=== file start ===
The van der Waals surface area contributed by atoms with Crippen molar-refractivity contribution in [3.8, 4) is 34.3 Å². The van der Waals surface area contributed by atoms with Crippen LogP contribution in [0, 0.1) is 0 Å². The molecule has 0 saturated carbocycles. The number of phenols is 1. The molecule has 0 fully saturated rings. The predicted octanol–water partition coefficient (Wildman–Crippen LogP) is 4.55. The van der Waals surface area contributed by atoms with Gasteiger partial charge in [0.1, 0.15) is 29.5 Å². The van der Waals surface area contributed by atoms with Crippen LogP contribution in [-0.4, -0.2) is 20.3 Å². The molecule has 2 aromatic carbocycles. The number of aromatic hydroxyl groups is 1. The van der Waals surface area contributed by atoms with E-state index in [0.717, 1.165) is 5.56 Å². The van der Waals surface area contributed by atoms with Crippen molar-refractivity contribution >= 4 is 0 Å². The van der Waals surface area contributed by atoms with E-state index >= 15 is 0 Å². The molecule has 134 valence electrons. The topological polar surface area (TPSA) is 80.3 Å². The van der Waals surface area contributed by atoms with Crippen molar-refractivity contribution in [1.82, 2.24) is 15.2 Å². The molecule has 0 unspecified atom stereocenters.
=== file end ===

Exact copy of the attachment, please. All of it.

The van der Waals surface area contributed by atoms with Crippen molar-refractivity contribution in [3.8, 4) is 34.3 Å². The van der Waals surface area contributed by atoms with Crippen LogP contribution in [0, 0.1) is 0 Å². The molecule has 0 saturated carbocycles. The number of phenols is 1. The molecule has 0 fully saturated rings. The predicted octanol–water partition coefficient (Wildman–Crippen LogP) is 4.55. The van der Waals surface area contributed by atoms with Gasteiger partial charge in [0.1, 0.15) is 29.5 Å². The van der Waals surface area contributed by atoms with Crippen LogP contribution in [-0.4, -0.2) is 20.3 Å². The molecule has 2 aromatic carbocycles. The number of aromatic hydroxyl groups is 1. The van der Waals surface area contributed by atoms with E-state index in [0.717, 1.165) is 5.56 Å². The van der Waals surface area contributed by atoms with Crippen molar-refractivity contribution >= 4 is 0 Å². The van der Waals surface area contributed by atoms with E-state index >= 15 is 0 Å². The molecule has 134 valence electrons. The topological polar surface area (TPSA) is 80.3 Å². The van der Waals surface area contributed by atoms with Crippen molar-refractivity contribution in [1.82, 2.24) is 15.2 Å². The molecule has 0 unspecified atom stereocenters.